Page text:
Climb a few numbers below your pay grade. I know plenty of climbers who specifically go out with those less experienced than them, which requires them to put the rope up. If that’s something you feel comfortable with, then go for it. You don’t have to climb all of the hard things to build your confidence (that’s certainly one way, but it isn’t the only way.)
You just need to make it to the top and feel good about yourself. And to top it off, if you’re taking newer climbers out for an afternoon toprope, they’ll probably be more appreciative than you know and learn a thing or two. Teaching others is a HUGE confidence builder. They get out, learn a few things, and you can feel great about it.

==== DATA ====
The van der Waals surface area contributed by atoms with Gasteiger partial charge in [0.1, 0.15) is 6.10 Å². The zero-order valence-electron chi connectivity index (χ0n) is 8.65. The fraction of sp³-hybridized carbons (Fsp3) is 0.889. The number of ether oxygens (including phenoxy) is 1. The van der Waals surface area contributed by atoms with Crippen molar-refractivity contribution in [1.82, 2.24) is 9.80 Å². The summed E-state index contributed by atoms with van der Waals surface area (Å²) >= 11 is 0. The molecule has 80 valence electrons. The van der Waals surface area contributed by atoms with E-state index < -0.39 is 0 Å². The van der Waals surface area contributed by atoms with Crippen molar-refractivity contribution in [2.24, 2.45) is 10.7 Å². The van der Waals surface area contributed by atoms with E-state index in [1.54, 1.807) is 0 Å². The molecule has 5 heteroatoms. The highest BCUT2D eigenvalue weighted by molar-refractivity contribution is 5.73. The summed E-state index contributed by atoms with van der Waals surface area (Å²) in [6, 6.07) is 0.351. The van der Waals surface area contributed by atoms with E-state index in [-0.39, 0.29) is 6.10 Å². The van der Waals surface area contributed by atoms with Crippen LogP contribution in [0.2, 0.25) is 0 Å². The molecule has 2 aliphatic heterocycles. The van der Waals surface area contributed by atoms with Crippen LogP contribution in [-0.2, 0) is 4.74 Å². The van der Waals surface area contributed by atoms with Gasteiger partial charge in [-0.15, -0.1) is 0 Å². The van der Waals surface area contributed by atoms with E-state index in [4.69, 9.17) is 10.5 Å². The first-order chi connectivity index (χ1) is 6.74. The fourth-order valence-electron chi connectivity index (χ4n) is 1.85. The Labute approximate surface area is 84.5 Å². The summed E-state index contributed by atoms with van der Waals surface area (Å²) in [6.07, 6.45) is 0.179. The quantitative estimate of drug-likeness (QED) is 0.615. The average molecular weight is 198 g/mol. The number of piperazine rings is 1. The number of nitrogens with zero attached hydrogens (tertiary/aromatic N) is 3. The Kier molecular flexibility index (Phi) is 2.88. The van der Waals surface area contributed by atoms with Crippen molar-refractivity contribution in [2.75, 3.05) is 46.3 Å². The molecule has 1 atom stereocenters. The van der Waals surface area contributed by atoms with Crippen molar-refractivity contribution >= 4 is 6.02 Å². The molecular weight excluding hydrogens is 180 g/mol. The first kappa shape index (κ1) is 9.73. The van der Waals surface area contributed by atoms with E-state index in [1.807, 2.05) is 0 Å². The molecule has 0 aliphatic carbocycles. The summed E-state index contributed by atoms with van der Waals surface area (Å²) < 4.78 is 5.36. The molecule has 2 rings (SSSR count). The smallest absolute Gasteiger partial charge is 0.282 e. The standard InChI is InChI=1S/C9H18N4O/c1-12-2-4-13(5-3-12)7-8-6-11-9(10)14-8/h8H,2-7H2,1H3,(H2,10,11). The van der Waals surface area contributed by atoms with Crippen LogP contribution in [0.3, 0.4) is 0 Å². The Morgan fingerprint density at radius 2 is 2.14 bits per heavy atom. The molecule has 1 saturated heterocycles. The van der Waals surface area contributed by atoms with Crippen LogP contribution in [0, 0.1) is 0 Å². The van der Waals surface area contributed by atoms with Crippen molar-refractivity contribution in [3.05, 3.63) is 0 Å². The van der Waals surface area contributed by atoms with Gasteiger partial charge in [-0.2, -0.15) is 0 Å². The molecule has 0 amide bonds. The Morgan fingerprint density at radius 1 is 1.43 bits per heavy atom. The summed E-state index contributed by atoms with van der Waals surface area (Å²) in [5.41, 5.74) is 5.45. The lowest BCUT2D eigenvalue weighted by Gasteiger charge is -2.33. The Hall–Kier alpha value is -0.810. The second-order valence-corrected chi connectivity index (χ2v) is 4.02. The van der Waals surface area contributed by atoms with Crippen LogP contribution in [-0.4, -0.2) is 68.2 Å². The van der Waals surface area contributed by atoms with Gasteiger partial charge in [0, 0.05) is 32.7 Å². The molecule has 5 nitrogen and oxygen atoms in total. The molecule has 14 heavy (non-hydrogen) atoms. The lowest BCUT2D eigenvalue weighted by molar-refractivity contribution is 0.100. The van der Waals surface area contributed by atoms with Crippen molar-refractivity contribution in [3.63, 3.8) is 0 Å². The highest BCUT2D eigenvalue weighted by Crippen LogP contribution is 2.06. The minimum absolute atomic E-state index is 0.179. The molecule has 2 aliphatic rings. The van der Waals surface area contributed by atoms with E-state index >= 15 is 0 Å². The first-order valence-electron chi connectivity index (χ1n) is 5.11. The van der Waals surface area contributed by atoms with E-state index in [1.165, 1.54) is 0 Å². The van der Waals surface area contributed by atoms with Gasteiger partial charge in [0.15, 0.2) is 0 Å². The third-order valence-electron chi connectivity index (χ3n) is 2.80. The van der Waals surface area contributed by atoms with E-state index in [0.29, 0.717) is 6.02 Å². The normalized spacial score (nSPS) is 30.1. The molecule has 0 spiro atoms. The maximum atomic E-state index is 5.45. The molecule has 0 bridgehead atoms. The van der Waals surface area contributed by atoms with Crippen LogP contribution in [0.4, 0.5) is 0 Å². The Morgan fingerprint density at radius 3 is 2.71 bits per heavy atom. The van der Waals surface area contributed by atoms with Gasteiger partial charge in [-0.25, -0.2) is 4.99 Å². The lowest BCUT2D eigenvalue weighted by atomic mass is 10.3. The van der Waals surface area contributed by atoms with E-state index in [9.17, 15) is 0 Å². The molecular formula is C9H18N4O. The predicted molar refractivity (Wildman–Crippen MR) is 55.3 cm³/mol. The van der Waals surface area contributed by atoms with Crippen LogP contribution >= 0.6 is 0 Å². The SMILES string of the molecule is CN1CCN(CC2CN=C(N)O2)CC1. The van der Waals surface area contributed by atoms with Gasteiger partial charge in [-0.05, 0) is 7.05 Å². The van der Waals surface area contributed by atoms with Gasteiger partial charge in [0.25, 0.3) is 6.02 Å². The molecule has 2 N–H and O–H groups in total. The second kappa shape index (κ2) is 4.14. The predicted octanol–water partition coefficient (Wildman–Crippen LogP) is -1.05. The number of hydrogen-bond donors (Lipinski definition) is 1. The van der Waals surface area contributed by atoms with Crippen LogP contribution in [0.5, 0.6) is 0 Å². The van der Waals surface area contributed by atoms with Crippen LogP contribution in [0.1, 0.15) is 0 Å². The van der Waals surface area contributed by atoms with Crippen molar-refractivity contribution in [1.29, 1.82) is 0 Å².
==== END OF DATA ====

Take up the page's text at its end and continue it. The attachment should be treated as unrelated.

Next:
I don’t think it’s always about practicing taking monster whippers in the gym or falling a few feet with a bolt at your waist. You can. But I think this is much more of a “Let’s look inside of you” situation. Look inside, accept what you see, and then work with it. Repeatedly. These are all skills that you can cultivate. Continue climbing with loved ones and friends because they will be the most supportive, and good support systems are everything. They will share in your excitement, your victories, your down days, and everything in between.